The fifth album from this American duo is, and there is no other word for it, lovely. They’ve added a band this time out but it’s their playing and singing that dominates, as it should. There are some lovely fragile harmonies, some lovely mandolin work and the whole album is awash with fine melodies. A streak of county classicism runs through their work so that you can hear nods to and influences from everyone from the Carter Family to Emmylou Harris.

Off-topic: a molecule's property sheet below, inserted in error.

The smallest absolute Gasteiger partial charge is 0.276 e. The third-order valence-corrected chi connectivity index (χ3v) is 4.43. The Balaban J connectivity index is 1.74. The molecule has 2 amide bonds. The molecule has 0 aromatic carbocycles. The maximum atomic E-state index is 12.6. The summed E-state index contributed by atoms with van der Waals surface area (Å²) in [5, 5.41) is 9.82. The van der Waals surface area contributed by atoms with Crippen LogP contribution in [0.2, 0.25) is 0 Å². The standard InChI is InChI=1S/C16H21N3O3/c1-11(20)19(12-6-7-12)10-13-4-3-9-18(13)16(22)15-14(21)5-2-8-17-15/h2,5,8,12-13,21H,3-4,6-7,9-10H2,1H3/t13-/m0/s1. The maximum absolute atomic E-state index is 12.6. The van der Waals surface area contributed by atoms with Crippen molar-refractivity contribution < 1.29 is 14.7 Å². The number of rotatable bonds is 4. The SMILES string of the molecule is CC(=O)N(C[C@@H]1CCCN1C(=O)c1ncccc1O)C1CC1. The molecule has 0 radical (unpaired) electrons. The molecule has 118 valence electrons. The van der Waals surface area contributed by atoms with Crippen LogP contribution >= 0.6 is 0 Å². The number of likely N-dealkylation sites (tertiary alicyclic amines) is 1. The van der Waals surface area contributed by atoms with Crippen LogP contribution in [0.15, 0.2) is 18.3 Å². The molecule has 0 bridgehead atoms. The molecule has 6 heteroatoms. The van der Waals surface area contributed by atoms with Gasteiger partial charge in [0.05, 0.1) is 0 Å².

The pace is slow, occasionally mournful (but never downhearted) and there is a quiet intensity to the performances that’s gripping. It’s good too to see the political notes on “Wildfire”, which takes the Civil War as a starting point, and “Gospel Shoes”, which covers dubious politicians. But the heart of the duo’s music remains the personal and emotional tale, the subtle and understated playing and the song that creeps into your consciousness and takes up long term residence. A light dusting of bluegrass picking keeps things fresh and this is one of those albums that is destined to become a perennial favourite, ahead of more-feted releases from others.